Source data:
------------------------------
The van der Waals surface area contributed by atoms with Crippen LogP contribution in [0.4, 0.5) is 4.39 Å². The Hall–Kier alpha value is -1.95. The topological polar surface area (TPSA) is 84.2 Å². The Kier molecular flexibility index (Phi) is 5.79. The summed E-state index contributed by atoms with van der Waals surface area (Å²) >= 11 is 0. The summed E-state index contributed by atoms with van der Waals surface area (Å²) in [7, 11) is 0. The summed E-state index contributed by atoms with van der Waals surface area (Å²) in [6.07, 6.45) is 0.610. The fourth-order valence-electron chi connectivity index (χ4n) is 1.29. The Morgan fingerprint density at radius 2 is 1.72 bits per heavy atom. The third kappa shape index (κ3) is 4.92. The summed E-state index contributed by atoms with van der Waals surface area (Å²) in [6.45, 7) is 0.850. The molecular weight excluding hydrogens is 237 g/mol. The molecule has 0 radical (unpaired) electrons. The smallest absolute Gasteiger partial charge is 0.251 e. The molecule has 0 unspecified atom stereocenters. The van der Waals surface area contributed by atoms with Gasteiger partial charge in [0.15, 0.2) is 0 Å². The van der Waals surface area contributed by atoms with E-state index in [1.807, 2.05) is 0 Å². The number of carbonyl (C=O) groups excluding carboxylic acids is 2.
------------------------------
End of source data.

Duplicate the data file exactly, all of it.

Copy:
The van der Waals surface area contributed by atoms with Crippen LogP contribution in [0.4, 0.5) is 4.39 Å². The Hall–Kier alpha value is -1.95. The topological polar surface area (TPSA) is 84.2 Å². The Kier molecular flexibility index (Phi) is 5.79. The summed E-state index contributed by atoms with van der Waals surface area (Å²) >= 11 is 0. The summed E-state index contributed by atoms with van der Waals surface area (Å²) in [7, 11) is 0. The summed E-state index contributed by atoms with van der Waals surface area (Å²) in [6.07, 6.45) is 0.610. The fourth-order valence-electron chi connectivity index (χ4n) is 1.29. The Morgan fingerprint density at radius 2 is 1.72 bits per heavy atom. The third kappa shape index (κ3) is 4.92. The summed E-state index contributed by atoms with van der Waals surface area (Å²) in [6.45, 7) is 0.850. The molecular weight excluding hydrogens is 237 g/mol. The molecule has 0 radical (unpaired) electrons. The smallest absolute Gasteiger partial charge is 0.251 e. The molecule has 0 unspecified atom stereocenters. The van der Waals surface area contributed by atoms with Gasteiger partial charge in [0.15, 0.2) is 0 Å². The van der Waals surface area contributed by atoms with E-state index in [1.807, 2.05) is 0 Å². The number of carbonyl (C=O) groups excluding carboxylic acids is 2.